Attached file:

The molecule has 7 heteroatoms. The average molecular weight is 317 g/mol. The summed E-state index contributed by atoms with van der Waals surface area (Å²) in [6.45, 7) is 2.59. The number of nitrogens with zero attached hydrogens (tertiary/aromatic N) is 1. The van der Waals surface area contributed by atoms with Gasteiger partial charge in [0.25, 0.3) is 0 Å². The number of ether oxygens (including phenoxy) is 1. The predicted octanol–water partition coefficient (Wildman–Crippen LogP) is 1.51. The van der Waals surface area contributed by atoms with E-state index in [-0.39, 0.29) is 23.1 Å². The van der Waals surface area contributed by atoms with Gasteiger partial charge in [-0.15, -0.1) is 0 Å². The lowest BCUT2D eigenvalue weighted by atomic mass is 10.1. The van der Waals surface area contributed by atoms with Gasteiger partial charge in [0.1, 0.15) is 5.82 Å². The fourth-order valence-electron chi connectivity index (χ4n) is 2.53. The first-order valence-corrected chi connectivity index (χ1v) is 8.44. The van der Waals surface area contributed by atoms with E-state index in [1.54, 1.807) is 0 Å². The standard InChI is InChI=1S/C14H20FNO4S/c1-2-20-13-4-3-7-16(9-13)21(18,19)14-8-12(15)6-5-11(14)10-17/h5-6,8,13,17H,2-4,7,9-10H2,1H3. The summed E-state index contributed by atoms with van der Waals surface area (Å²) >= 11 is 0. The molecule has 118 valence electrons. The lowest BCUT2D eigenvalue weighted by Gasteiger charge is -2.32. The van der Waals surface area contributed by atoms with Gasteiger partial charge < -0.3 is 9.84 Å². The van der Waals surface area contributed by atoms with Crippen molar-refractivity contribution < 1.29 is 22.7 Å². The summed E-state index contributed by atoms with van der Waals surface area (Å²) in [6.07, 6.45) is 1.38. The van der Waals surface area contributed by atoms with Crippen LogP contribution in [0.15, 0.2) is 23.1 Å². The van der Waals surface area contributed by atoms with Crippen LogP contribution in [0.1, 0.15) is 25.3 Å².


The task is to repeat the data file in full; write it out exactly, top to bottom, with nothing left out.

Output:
The molecule has 7 heteroatoms. The average molecular weight is 317 g/mol. The summed E-state index contributed by atoms with van der Waals surface area (Å²) in [6.45, 7) is 2.59. The number of nitrogens with zero attached hydrogens (tertiary/aromatic N) is 1. The van der Waals surface area contributed by atoms with Gasteiger partial charge in [0.25, 0.3) is 0 Å². The number of ether oxygens (including phenoxy) is 1. The predicted octanol–water partition coefficient (Wildman–Crippen LogP) is 1.51. The van der Waals surface area contributed by atoms with E-state index in [-0.39, 0.29) is 23.1 Å². The van der Waals surface area contributed by atoms with Gasteiger partial charge in [-0.15, -0.1) is 0 Å². The lowest BCUT2D eigenvalue weighted by atomic mass is 10.1. The van der Waals surface area contributed by atoms with Gasteiger partial charge in [0.1, 0.15) is 5.82 Å². The fourth-order valence-electron chi connectivity index (χ4n) is 2.53. The first-order valence-corrected chi connectivity index (χ1v) is 8.44. The van der Waals surface area contributed by atoms with E-state index in [1.54, 1.807) is 0 Å². The standard InChI is InChI=1S/C14H20FNO4S/c1-2-20-13-4-3-7-16(9-13)21(18,19)14-8-12(15)6-5-11(14)10-17/h5-6,8,13,17H,2-4,7,9-10H2,1H3. The summed E-state index contributed by atoms with van der Waals surface area (Å²) >= 11 is 0. The molecule has 118 valence electrons. The lowest BCUT2D eigenvalue weighted by Gasteiger charge is -2.32. The van der Waals surface area contributed by atoms with Gasteiger partial charge < -0.3 is 9.84 Å². The van der Waals surface area contributed by atoms with Crippen molar-refractivity contribution < 1.29 is 22.7 Å². The summed E-state index contributed by atoms with van der Waals surface area (Å²) in [6.07, 6.45) is 1.38. The van der Waals surface area contributed by atoms with Crippen LogP contribution in [0.15, 0.2) is 23.1 Å². The van der Waals surface area contributed by atoms with Crippen LogP contribution in [0.1, 0.15) is 25.3 Å².